Today, many live in Mpumalanga, in the Northern Province and in Swaziland; occupied at the time by Sotho-speakers.
During the early years of their migrations, Sotho-speakers of the highveld called the Nguni-speakers ‘Matebele’, a name used for all the people who came from the coast.
A bastardised version of the name was perpetuated by the colonisers as ‘Matabele’ – hence Matabeleland – the land of the ‘Matebele’.
The Nguni-speakers on the other hand, called themselves Ndebele.
The Swazi people were never subjugated by a foreign power, even though after the Second Anglo-Boer War of 1899-1902, Swaziland became a British protectorate, and despite European influence in southern Africa, they retained their customs.
The Swazi maintained friendly relations with the Boers until a power struggle over Swaziland between the Boers and the British erupted in 1894.
Mzilikazi and his people, now numbering around 15 000, fearing complete annihilation by the Boers who had by then gained dominance in the Transvaal, migrated further north.
After crossing the Limpopo River into the present Botswana, they split into two groups. (The tactic was often used to throw off an enemy who might be following).
One group under Mzilikazi’s command and the other led by his son, Nkulumani marched across the Limpopo and settled near the Matopo Hills.
Mzilikazi advanced into the land of the Tswana people, then turned east about 80km from the Zambezi River.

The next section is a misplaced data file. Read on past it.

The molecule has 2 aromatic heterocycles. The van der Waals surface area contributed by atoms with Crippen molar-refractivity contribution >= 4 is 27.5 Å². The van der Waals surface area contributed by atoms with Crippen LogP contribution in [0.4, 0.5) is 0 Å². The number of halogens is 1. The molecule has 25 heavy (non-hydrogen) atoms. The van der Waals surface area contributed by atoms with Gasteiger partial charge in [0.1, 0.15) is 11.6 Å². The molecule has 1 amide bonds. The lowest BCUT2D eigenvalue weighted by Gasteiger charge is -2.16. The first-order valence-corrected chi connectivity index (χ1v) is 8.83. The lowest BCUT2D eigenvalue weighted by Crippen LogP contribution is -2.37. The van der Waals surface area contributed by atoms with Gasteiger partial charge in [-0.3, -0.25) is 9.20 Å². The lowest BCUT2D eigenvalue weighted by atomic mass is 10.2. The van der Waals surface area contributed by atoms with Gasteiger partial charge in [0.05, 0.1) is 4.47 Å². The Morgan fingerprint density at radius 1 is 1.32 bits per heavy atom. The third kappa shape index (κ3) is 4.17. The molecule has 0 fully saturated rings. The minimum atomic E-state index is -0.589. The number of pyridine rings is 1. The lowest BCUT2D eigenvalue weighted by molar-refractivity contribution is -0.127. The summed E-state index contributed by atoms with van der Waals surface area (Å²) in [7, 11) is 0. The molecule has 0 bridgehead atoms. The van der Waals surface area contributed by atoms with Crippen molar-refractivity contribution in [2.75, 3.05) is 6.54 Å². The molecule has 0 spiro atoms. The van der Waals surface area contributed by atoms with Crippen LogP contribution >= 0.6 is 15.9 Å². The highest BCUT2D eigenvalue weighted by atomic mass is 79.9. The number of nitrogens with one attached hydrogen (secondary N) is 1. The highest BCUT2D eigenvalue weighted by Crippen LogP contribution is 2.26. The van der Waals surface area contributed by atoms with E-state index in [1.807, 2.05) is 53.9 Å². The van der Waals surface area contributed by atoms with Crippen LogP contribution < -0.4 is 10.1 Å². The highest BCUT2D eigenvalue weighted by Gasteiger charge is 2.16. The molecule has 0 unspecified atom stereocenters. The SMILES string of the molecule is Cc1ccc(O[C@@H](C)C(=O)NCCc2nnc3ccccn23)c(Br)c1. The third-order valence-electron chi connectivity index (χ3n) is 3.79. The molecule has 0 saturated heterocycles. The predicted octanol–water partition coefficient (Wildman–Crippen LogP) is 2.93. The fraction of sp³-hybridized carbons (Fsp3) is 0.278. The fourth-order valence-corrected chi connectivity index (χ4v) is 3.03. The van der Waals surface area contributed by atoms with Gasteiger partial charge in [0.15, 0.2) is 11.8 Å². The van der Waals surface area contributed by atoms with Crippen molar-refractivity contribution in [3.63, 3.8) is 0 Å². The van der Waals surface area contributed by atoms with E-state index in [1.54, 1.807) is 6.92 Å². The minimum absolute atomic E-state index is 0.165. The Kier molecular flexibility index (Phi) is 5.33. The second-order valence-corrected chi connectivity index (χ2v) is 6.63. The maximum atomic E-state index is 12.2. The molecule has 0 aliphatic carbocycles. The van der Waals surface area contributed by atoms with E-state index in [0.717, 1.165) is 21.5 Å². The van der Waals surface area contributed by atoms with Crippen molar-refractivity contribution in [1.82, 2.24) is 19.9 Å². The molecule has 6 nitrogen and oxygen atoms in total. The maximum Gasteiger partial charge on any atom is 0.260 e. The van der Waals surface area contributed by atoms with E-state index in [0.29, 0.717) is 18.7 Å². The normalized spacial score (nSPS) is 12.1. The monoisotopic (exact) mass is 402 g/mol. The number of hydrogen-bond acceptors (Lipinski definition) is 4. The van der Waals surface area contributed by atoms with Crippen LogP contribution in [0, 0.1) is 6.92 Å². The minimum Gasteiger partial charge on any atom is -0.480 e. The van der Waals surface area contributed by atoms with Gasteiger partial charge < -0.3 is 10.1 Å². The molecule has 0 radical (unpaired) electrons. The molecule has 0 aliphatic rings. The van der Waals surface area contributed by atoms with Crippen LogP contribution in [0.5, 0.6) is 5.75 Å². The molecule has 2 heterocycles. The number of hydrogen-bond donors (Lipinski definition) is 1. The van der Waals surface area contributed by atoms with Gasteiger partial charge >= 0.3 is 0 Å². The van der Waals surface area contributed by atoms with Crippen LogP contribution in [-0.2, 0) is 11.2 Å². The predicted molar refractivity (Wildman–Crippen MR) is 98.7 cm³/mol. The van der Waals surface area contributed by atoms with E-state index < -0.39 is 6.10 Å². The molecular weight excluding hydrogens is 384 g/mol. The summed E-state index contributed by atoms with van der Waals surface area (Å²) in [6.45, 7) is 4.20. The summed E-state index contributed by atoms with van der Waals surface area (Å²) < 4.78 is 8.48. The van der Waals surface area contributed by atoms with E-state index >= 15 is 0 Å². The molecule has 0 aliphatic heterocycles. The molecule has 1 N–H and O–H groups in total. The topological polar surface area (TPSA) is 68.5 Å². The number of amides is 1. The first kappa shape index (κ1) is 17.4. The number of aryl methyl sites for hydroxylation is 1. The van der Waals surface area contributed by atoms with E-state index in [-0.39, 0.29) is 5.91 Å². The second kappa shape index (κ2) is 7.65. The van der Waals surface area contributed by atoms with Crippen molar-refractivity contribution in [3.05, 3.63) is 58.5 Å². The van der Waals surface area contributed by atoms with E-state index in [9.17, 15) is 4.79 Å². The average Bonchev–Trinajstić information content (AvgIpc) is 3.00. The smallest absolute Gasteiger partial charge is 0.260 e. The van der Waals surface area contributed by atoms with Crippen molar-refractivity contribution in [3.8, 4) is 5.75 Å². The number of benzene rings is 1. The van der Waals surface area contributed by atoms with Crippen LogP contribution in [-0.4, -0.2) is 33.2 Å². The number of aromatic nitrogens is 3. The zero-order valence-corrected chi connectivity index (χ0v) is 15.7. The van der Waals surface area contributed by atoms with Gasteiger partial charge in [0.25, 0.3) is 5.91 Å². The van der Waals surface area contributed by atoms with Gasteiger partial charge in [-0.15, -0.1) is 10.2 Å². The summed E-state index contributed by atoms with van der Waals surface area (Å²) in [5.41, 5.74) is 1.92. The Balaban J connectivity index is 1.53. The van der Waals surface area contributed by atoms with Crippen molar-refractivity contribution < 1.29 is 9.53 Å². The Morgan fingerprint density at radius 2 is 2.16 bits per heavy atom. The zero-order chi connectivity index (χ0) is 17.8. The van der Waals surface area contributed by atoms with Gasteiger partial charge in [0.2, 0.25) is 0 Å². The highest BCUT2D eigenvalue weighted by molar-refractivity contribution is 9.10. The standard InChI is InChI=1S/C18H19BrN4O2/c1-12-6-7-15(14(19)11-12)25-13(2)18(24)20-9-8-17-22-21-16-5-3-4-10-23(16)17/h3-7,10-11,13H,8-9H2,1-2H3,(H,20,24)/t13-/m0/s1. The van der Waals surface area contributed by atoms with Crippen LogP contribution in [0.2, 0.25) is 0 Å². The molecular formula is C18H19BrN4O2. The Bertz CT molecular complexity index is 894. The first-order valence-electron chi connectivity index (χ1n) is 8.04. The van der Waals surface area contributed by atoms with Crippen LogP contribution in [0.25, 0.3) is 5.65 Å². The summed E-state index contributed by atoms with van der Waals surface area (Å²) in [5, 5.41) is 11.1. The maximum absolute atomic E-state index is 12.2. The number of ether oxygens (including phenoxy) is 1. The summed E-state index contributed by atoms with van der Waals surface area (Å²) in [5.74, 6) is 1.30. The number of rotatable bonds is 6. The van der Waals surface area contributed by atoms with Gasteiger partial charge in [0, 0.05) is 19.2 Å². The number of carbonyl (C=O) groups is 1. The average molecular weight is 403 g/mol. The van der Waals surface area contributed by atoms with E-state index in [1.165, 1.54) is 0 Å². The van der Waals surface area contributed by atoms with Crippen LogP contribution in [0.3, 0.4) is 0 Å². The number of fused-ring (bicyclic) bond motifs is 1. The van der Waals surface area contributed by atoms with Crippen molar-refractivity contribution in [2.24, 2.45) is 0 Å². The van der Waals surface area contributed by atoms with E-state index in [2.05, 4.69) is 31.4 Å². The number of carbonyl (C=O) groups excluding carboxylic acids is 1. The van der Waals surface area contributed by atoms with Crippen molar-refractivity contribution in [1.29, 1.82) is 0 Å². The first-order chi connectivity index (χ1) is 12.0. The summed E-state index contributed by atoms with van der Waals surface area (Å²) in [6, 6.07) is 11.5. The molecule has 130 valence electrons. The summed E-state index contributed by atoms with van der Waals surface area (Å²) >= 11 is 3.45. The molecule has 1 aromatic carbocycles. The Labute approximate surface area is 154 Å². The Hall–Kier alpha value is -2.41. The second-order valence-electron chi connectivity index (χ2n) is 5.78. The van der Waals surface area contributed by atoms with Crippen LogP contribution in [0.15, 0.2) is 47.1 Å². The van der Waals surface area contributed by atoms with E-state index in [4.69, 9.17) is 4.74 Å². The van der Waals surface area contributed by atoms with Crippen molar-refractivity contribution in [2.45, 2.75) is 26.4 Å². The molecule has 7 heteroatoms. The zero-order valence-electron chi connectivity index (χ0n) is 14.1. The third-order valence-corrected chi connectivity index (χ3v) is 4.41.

As time passed, there was no word from Mzilikazi. It took almost two years for the two groups to reunite.
In the spring of 1839, custom demanded that a new settlement should celebrate ‘ncwala’ – the agricultural ceremony of ‘first fruits’; but a leader had to be present for the event to take place
Believing they had lost sight of Mzilikazi forever, they appointed Mzilikazi’s senior son Nkulumane as successor to the throne.
Meanwhile, Mzilikazi had terminated his journey and established himself at Inyathi, the centre of the Rozvi Kingdom, where he defeated and amalgamated the Rozvi and the Kalanga people into his nation.
Circa1840, when news reached Mzilikazi that his councillors had appointed a successor, his son, he called his followers together and marched south to the group that had settled near the Matopo Hills.
Mzilikazi immediately summoned them and accused them of treason and had them all executed.
He then ordered the execution of all his sons; except Lobengula who had escaped death when his mother, the daughter of a Swazi chief, hid him from Mzilikazi in the Matopo Hills.
The death of so many gave rise to a new name for the site – kobulawayo (present day Bulawayo) – ‘the place of slaughter’.
Having killed his rivals, Mzilikazi reorganised his army and proceeded to subjugate all the neighbouring tribes, most of whom in time, adopted the Ndebele language and culture, which had in turn been influenced by the amalgamation of other conquered groups.
In 1861, after the death of Loziba, Mzilikazi’s favourite wife, he left Inyathi and moved to a new and fertile place that he called Hlahlandlela, after a previous stronghold.
A period of hard times followed his people. They endured a great drought and were stricken by smallpox and measles; concurrently, lung-sickness, brought in by infected cattle of the missionaries and hunters, killed their cattle.
Prosperity returned in 1863.
Rains fell, harvests were plentiful and the raiding Ndebele regiments returned with large herds of cattle pillaged from the Shona.
The Ndebele continued sending raiding parties into Mashonaland, taking cattle and eventually imposing a tax on the Shona who were unable to drive back the warrior nation. However, Mzilikazi’s subjugation and incorporation of the local indigenous people did not extend to the Zezuru and Kore-Kore people further north-east.
Dr Michelina Rudo Andreucci is a Zimbabwean-Italian researcher, industrial design consultant lecturer and specialist hospitality interior decorator. She is a published author in her field. For comments e-mail:


Please enter your comment!
Please enter your name here